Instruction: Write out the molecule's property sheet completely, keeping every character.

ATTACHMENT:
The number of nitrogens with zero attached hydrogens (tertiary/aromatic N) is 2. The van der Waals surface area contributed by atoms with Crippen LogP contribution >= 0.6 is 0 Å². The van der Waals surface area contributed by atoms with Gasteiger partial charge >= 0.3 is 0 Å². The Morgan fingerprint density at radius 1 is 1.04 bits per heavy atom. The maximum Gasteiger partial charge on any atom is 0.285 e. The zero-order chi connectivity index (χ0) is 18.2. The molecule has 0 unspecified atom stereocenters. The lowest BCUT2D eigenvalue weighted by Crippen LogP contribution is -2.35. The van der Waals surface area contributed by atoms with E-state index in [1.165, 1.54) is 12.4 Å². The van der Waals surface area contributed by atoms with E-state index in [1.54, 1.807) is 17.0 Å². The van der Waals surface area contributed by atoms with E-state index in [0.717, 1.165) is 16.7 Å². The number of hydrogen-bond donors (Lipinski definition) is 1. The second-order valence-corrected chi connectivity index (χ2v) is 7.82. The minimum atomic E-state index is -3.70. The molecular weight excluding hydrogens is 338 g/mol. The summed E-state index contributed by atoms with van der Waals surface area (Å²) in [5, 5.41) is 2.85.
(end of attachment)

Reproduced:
The number of nitrogens with zero attached hydrogens (tertiary/aromatic N) is 2. The van der Waals surface area contributed by atoms with Crippen LogP contribution >= 0.6 is 0 Å². The van der Waals surface area contributed by atoms with Gasteiger partial charge >= 0.3 is 0 Å². The Morgan fingerprint density at radius 1 is 1.04 bits per heavy atom. The maximum Gasteiger partial charge on any atom is 0.285 e. The zero-order chi connectivity index (χ0) is 18.2. The molecule has 0 unspecified atom stereocenters. The lowest BCUT2D eigenvalue weighted by Crippen LogP contribution is -2.35. The van der Waals surface area contributed by atoms with E-state index in [1.165, 1.54) is 12.4 Å². The van der Waals surface area contributed by atoms with E-state index in [1.54, 1.807) is 17.0 Å². The van der Waals surface area contributed by atoms with E-state index in [0.717, 1.165) is 16.7 Å². The number of hydrogen-bond donors (Lipinski definition) is 1. The second-order valence-corrected chi connectivity index (χ2v) is 7.82. The minimum atomic E-state index is -3.70. The molecular weight excluding hydrogens is 338 g/mol. The summed E-state index contributed by atoms with van der Waals surface area (Å²) in [5, 5.41) is 2.85.